When I began this blog, I never would have characterized my cooking style or culinary repertoire as “comfort food”. That label usually applies to heavy, dense, sugary or greasy bowls of fattening casseroles and excessive desserts. It also applies to macaroni and cheese (check, check), layer cakes (check, check), and stews (check, check, check). **Sigh** I give up. The truth is, I do take comfort (a lot of it!) in the eating and preparing of foods. I feel just as satisfied watching my family and friends chow down on my latest creations as I do eating them myself, and when I’m feeling frustrated or crazed, an hour or two in the kitchen will always help me decompress.
Another association I regularly make with “Comfort Food” is southern U.S. cooking and the dreaded Paula Deen – from whence comes my aversion to applying the term to my own food. That woman irks me somethin’ fierce, y’all. Sorry. That was uncalled for (in so many ways).
Yet no one can write off southern cuisine wholesale. That would mean eliminating one of RJ and my favorite dishes of all time – Pulled Pork sandwiches – and I simply cannot support such a sweeping and drastic gesture. Yet in the South, even, there is some serious debate about the proper way to make pulled pork. From what I’m told, the Carolinians like their pork cooked only in vinegar (none of that ketchup-y stuff). Others like the shredded pork swimming in barbecue sauce. I compensate for my strong preference for the latter by making a very vinegary coleslaw (no mayo) to go on top of the pork in my sandwich. I guarantee that a bite of this combo will make you swoon, whether you can stand Paula Deen or not.
Old South Pulled Pork on a Bun, from The 150 Best Slow Cooker Recipes by Judith Finlayson
1 Tbs. vegetable oil
2 onions, finely chopped
6 cloves garlic, minced
1 Tbs. chili powder
1 tsp. cracked black peppercorns
1 c. tomato-based chili sauce (like Heinz)
1/4 c. packed brown sugar
1/4 c. cider vinegar
1 Tbs. Worcestershire sauce
1 tsp. liquid smoke (I always leave this out – up to you)
1 boneless pork shoulder, trimmed of excess fat, about 3 lbs.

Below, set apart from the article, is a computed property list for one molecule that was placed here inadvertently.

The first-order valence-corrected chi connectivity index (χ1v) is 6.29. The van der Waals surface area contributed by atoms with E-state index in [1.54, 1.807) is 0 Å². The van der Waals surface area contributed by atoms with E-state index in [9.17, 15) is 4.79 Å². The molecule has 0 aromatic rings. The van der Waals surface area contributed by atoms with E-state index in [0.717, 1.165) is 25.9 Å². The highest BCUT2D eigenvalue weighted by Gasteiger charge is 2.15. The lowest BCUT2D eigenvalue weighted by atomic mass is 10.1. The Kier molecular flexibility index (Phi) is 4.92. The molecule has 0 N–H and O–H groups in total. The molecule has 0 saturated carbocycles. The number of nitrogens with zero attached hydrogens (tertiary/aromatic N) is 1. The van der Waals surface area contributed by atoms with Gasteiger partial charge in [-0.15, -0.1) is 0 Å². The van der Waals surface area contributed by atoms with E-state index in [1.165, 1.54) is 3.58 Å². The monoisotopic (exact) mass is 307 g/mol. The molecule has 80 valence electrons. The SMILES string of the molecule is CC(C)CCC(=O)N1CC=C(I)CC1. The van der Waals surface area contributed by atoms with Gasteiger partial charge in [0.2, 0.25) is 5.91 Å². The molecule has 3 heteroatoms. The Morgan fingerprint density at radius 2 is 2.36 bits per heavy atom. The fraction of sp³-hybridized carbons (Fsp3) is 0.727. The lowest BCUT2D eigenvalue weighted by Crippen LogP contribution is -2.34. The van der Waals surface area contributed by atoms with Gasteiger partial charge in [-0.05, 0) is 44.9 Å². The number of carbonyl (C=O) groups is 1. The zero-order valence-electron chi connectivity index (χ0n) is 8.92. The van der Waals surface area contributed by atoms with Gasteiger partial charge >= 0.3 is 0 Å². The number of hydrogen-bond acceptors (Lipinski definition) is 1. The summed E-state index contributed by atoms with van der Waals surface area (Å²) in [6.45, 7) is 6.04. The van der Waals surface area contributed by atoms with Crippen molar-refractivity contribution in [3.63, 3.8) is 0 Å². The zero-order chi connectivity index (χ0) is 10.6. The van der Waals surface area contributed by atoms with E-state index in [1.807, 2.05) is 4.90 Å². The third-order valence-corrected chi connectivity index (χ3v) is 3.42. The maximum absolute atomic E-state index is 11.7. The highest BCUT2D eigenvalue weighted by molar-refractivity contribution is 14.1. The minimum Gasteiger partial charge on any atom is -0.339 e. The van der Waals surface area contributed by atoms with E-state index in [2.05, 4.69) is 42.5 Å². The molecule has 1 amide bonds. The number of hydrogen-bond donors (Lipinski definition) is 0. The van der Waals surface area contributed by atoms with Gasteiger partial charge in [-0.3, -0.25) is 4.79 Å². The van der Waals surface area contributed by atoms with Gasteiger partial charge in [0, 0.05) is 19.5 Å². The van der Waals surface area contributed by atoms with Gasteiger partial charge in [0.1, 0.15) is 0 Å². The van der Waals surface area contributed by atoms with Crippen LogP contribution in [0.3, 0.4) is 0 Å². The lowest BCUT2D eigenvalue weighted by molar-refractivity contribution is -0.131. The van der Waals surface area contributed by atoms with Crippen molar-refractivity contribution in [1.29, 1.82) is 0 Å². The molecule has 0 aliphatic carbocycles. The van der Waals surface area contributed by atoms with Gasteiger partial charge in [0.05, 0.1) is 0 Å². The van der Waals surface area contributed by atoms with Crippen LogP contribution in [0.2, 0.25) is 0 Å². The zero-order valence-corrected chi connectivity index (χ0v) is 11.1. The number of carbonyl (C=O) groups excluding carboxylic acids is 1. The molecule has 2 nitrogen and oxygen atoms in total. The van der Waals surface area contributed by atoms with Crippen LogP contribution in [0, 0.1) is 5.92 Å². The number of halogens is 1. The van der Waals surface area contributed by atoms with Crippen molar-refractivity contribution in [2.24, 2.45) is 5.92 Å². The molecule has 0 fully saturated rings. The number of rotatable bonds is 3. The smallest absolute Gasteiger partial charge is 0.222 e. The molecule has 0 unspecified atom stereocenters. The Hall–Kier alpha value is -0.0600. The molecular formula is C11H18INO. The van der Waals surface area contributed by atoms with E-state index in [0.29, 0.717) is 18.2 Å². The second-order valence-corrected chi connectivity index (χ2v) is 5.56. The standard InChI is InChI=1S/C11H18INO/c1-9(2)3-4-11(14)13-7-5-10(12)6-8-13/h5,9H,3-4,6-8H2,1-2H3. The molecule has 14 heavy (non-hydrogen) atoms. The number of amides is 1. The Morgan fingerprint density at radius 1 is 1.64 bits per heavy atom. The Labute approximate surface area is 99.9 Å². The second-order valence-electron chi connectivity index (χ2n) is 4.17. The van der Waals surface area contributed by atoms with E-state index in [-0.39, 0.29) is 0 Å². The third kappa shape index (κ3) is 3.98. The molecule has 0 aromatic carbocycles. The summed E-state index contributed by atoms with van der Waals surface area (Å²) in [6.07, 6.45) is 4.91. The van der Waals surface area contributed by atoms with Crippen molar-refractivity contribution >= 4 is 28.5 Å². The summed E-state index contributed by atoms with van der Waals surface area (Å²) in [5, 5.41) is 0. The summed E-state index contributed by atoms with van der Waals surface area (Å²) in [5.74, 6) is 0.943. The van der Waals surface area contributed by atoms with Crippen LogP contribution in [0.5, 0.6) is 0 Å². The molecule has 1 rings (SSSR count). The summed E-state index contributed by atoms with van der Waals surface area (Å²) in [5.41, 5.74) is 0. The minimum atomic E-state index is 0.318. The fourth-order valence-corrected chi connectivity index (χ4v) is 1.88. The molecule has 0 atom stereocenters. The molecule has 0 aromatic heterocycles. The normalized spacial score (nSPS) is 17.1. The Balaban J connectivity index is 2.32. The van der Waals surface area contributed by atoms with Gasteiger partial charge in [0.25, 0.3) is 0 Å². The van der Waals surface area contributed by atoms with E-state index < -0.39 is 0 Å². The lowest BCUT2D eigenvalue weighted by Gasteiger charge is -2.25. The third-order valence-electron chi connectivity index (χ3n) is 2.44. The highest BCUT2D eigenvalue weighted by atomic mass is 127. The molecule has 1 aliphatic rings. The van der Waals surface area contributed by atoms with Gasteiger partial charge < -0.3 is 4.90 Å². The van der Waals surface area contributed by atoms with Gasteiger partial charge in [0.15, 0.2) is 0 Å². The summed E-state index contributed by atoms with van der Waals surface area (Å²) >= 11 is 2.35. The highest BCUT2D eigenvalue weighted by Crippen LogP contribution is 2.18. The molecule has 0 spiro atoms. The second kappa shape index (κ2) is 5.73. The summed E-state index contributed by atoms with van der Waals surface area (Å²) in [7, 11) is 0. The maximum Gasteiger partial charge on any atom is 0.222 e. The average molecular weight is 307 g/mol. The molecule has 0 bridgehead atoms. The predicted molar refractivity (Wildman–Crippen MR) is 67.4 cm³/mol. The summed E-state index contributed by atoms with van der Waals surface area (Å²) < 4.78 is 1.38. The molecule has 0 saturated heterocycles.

Kaiser or onion buns, halved and warmed
In a skillet, heat oil over medium heat. Add onions and cook until soft. Add garlic, chili powder, and pepper, and cook, stirring, for one minute. Add chili sauce, brown sugar, vinegar, Worcestershire sauce and liquid smoke. Stir to combine and bring to a boil. (at this point you can cover and refrigerate sauce overnight or until ready to use — very helpful if planning this recipe for a weeknight).
Place pork in slow cooker stoneware and pour sauce over. Cover and cook on low for 10-12 hours or on high for 6 hours, until pork is falling apart.
Transfer pork to a cutting board and pull the meat apart in shreds, using two forks. [I will usually try to strain off some of the fat from the sauce at this point – depending on if I did a good job trimming the pork, it can get sorta greasy in there]. Return to sauce and keep warm. When ready to serve, spoon shredded pork and sauce over warm buns. Serve with coleslaw.
Katharine’s Carolina Coleslaw
Bag of prepared coleslaw or 5 cups of shredded cabbage
Mix vinegar (about a 1/2 cup) with sugar (a scant teaspoon), celery seeds (about a teaspoon) and salt (1/4-1/2 teaspoon). Then add about a 1/4 cup of vegetable oil, whisking the whole time. Taste. It should be quite vinegary and a little sweet, and you should be able to taste the celery seeds. Add more oil or other ingredients as necessary until it is to your own preference. Mix dressing with the cabbage slaw (just enough to coat, not soak, the cabbage) and let sit in the fridge for about an hour before serving to let the flavors blend.
That recipe looks great! I make pulled pork at least once a month and am constantly tinkering with my recipe. I usually go with a marinade of Worcestershire and a little apple cider vinegar and then rub it in mostly brown sugar with a little garlic powder, cayenne and paprika. I’m definitely going to try the chili sauce next time though.
Do you use a slow cooker, Charlie? I love that the pork cooks in the sauce for 12 hours – it gives the sauce a meaty flavor and vice versa.
I do use a slow cooker, but I kinda prefer a dryer pork than one that’s swimming in liquid. I’ll usually slice up a couple onions and rest the shoulder on them in the slow cooker and only run it for 8 hours. I’m still trying to figure out the best way to turn the drippings and onion into a bonafide barbecue sauce, but the onions are so damn good on top of the pork as they are that there’s really no need to.
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